Authors Carroll, T. ; Booker, N.A. ; Meier-Haack, J.
Title Polyelectrolyte-grafted microfiltration membranes to control fouling by natural organic matter in drinking water
Date 16.05.2002
Number 9931
Abstract Membrane fouling by natural organic matter (NOM) adsorption is a major factor limiting the use of microfiltration for drinking water treatment. Charged and non-charged hydrophilic polymers were grafted as a flexible layer onto a polypropylene hollow fibre to alter the surface properties and the electrostatic interactions between the feed components and the membrane surface. The hydrophilic polymers were polyacrylic acid, 2-(<i>N</i>,<i>N</i>-dimethylamino)ethyl methacrylate and poly(ethylene glycol)<sub>900</sub> monomethyl ether monoacrylate. The flux of the graft-modified membranes depends on electrostatic properties of the feed stream, such as pH and multi-valent counterions. Non-ionic and cationic hydrophilic grafts have rates of flux decline by NOM fouling up to 50% lower than ungrafted polypropylene. Anionic hydrophilic grafts have initial flux increases up to 140% at high graft yields due to multi-valent ions in the natural water, although the pure-water flux is substantially lower than for the ungrafted membrane. These membranes c<br />an filter an NOM-containing surface water for extended periods without any flux decline due to fouling or without compromising permeate quality. These tailor-made modified membranes function by increasing permeability to counteracting fouling. Rejection is not compromised as the original membrane is fully intact. Performance may be controlled to suit a particular feed source by matching graft polymer and graft yield to source pH and counterion concentration (e.g. hardness).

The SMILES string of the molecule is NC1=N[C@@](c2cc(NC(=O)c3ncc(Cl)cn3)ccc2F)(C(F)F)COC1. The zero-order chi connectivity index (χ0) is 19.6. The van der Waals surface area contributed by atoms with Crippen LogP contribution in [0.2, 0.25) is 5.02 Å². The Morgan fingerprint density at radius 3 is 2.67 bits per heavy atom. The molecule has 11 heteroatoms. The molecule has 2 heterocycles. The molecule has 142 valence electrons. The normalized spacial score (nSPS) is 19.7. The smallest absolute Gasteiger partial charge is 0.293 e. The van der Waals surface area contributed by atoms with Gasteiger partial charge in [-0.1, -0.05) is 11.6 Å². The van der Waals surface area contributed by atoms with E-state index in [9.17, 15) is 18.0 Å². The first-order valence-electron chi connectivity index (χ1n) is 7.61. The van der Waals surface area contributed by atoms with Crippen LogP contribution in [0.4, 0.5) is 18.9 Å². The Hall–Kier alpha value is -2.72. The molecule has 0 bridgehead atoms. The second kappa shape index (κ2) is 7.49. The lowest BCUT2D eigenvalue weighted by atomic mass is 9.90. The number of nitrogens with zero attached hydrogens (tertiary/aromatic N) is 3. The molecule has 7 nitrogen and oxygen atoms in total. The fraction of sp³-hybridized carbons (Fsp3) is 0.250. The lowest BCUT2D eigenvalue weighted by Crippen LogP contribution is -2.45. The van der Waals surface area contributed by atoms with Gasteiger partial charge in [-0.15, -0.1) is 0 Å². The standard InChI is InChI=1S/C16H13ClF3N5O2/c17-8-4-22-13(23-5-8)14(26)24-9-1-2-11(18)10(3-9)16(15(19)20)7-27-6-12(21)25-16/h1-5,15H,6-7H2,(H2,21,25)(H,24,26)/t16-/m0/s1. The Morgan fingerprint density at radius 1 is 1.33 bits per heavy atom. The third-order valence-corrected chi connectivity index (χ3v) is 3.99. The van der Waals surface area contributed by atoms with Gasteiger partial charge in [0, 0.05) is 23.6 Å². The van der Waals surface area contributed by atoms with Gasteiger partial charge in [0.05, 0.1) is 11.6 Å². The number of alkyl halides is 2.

Publisher Journal of Membrane Science
Citation Journal of Membrane Science 203 (2002) 3-13

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